Feature: National Western Stock Show

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This event marked the beginning of a career and then developed into a thriving company. So, what’s changed in the past 34 years?

Do you remember how you got into the industry? What about your first event? Have there been any that you’d still consider influential today?

Since 1983, their Citizen of the West event has been a fundraising gala supporting scholarships for agriculture, rural medicine, and veterinary science students. Each year an individual or family is selected from community leaders who exemplify the spirit and determination of a Western pioneer.

After supporting National Western’s Citizen of the West gala for over three decades, we caught up with Encompass’s CEO to talk about the anniversary of his first event, how things have changed, and what’s stayed the same.

Can you tell us a little about your first Citizen of the West event?

A little background is important for this story to make sense …

My dad is an accomplished technician who owned a very reputable technical services company in the 80s and 90s. His company had supported National Western for a few years prior to my involvement.

Back then, unpaid and under-aged internships were sought after and celebrated. Working from home in the evenings and in his warehouse on weekends, I learned to repair equipment and design graphics until my youthfulness wore off enough to be released into the wild.

At the ripe old age of 14, Citizen of the West was my first opportunity to be onsite in a paid position. I designed the graphics and was excited to finally see my work in a live environment. I was joined by my dad and another experienced tech who had supported the event before so it was unclear what my role would be when it came to show time.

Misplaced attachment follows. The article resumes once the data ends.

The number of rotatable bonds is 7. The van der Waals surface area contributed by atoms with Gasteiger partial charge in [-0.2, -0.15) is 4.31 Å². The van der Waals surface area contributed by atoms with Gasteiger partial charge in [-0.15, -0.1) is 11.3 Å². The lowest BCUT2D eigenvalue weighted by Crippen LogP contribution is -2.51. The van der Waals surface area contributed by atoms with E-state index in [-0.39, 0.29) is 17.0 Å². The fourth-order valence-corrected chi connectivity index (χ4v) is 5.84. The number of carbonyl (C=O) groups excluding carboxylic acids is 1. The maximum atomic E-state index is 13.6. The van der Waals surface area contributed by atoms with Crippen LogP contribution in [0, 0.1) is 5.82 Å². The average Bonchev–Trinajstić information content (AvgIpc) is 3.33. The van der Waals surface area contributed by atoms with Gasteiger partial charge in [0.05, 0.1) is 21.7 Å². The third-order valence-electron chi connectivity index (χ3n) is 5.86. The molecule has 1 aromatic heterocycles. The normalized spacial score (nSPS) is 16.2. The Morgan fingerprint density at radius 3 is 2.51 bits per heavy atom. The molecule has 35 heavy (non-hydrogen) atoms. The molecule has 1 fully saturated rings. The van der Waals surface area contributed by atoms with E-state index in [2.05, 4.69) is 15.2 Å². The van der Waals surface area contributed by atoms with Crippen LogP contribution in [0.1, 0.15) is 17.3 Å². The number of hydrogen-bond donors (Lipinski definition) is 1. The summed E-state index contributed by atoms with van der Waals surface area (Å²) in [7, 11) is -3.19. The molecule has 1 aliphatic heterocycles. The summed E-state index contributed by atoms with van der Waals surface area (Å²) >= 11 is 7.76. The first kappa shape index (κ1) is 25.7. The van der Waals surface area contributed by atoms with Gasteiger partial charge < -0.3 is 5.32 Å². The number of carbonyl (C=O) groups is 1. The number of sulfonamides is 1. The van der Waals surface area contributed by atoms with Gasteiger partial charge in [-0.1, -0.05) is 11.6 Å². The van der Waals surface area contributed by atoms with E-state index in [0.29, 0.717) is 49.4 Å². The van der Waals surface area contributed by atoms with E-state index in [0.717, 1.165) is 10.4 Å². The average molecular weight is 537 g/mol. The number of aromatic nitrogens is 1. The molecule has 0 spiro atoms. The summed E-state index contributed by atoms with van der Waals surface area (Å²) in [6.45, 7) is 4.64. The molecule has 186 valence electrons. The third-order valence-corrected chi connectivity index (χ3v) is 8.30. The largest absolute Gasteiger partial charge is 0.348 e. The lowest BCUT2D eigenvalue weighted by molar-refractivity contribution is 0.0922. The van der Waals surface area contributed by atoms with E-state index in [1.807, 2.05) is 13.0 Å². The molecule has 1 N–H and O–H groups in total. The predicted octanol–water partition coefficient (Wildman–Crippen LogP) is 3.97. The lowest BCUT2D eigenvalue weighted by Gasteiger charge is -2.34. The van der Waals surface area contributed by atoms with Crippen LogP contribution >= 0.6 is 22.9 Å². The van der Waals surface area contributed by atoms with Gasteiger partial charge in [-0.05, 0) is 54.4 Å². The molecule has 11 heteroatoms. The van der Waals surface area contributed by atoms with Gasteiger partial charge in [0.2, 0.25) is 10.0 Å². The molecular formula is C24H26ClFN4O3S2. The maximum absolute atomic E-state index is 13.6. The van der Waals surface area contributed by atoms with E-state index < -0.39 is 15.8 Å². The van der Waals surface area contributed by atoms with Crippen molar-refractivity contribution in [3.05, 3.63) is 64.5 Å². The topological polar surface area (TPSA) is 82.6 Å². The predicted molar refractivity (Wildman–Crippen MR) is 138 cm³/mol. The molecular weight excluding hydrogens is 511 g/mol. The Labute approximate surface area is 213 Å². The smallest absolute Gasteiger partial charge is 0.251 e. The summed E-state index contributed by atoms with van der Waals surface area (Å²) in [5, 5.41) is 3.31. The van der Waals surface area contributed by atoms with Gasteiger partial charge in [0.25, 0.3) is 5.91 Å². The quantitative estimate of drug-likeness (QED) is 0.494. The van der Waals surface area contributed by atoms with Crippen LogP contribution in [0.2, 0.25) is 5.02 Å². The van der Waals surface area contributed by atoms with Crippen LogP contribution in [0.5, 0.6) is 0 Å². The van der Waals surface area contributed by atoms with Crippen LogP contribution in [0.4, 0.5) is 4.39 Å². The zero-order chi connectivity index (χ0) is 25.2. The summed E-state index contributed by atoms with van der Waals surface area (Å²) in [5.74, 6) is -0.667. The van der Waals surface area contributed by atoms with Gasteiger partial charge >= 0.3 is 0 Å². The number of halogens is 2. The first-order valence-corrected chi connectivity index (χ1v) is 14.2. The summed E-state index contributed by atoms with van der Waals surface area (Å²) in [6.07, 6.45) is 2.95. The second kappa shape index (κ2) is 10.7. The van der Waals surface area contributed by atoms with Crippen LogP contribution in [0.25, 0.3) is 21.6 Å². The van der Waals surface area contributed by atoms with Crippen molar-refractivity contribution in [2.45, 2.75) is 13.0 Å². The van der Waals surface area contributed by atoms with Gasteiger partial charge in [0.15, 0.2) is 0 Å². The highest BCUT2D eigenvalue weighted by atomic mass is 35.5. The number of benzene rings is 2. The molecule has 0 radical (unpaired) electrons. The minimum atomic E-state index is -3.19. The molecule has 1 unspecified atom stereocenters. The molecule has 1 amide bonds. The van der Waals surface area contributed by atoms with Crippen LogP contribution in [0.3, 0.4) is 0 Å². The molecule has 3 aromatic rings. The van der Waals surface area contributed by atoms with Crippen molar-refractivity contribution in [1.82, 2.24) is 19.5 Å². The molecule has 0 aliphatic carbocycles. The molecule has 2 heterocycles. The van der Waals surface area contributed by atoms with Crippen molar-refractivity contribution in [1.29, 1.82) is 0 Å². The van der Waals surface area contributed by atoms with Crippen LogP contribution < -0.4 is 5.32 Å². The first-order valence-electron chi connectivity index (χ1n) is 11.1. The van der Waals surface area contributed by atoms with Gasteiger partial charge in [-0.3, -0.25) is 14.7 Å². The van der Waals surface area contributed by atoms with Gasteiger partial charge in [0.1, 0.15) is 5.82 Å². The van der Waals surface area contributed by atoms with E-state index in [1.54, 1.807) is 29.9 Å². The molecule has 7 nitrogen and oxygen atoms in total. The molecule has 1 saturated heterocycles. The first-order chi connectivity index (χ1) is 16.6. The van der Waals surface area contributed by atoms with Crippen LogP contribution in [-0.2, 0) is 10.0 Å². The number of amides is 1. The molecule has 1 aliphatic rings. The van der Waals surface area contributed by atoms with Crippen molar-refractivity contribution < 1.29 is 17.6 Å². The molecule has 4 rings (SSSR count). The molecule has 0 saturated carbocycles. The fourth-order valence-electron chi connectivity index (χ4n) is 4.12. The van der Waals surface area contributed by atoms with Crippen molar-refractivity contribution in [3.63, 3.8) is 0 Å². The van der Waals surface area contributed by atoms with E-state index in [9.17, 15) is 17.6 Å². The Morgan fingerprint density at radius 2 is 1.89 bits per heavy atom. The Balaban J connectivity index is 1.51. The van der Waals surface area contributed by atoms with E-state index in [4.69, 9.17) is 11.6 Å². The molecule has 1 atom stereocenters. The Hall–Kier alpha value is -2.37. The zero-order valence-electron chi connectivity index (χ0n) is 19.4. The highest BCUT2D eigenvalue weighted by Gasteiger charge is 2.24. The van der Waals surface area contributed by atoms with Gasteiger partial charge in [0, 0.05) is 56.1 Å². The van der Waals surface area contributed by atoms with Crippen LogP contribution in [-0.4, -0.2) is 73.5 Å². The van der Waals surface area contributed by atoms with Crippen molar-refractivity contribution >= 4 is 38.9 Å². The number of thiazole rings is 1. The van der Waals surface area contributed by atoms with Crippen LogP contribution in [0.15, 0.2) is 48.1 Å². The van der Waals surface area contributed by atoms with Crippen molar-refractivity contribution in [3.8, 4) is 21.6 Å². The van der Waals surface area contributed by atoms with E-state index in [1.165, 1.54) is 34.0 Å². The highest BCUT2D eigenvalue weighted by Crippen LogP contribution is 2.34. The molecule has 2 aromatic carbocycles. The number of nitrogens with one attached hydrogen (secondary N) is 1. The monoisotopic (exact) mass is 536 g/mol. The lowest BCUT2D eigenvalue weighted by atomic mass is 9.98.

Technology, expectations, and budgets were much different in the 1900s (albeit, late in the century). Even though the company was nationally regarded as being highly technical, I remember the budget dictated projecting on the wall instead of a screen and using a single spotlight for the whole stage!

They assigned me to be the camera and the spotlight operator … yes, at the same time. I suppose it made some budgetary and technical sense as one required the other and they shared a small riser. Other positions included one person to engineer, direct, advance graphics, operate playback, and monitor recorders while the other mixed audio, operated house lights, and managed dignitaries going to the stage. As I said, things were very different back then.

So, what’s changed in the last 34 years?

TECHNOLOGY is the first obvious difference …

Two 800-lumen projectors shining directly on the ballroom wall didn’t have the same “wow factor” as three stacks of 20,000-lumen projectors spanning 110′ of screen surface. The modern approach of using multiple cameras, multi-destination switching, and ultra-wide media canvases allows us to creatively utilize the width of their entire arena to visually engage everyone in attendance.